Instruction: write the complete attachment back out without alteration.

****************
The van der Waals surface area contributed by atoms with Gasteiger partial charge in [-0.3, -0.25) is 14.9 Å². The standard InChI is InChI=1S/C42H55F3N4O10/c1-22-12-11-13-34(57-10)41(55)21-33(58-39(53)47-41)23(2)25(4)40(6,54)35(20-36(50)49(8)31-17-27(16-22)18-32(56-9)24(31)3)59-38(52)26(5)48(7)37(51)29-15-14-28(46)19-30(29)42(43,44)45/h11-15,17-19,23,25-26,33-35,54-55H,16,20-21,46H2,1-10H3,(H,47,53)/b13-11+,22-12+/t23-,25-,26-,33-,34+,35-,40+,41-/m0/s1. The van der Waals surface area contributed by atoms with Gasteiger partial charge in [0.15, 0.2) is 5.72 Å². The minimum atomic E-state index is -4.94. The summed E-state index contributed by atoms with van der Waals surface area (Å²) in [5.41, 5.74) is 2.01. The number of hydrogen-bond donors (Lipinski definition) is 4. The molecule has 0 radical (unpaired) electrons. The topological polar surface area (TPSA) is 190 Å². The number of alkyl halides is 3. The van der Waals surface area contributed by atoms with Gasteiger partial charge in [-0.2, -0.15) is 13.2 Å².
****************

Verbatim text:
The van der Waals surface area contributed by atoms with Gasteiger partial charge in [-0.3, -0.25) is 14.9 Å². The standard InChI is InChI=1S/C42H55F3N4O10/c1-22-12-11-13-34(57-10)41(55)21-33(58-39(53)47-41)23(2)25(4)40(6,54)35(20-36(50)49(8)31-17-27(16-22)18-32(56-9)24(31)3)59-38(52)26(5)48(7)37(51)29-15-14-28(46)19-30(29)42(43,44)45/h11-15,17-19,23,25-26,33-35,54-55H,16,20-21,46H2,1-10H3,(H,47,53)/b13-11+,22-12+/t23-,25-,26-,33-,34+,35-,40+,41-/m0/s1. The van der Waals surface area contributed by atoms with Gasteiger partial charge in [0.15, 0.2) is 5.72 Å². The minimum atomic E-state index is -4.94. The summed E-state index contributed by atoms with van der Waals surface area (Å²) in [5.41, 5.74) is 2.01. The number of hydrogen-bond donors (Lipinski definition) is 4. The molecule has 0 radical (unpaired) electrons. The topological polar surface area (TPSA) is 190 Å². The number of alkyl halides is 3. The van der Waals surface area contributed by atoms with Gasteiger partial charge in [-0.2, -0.15) is 13.2 Å².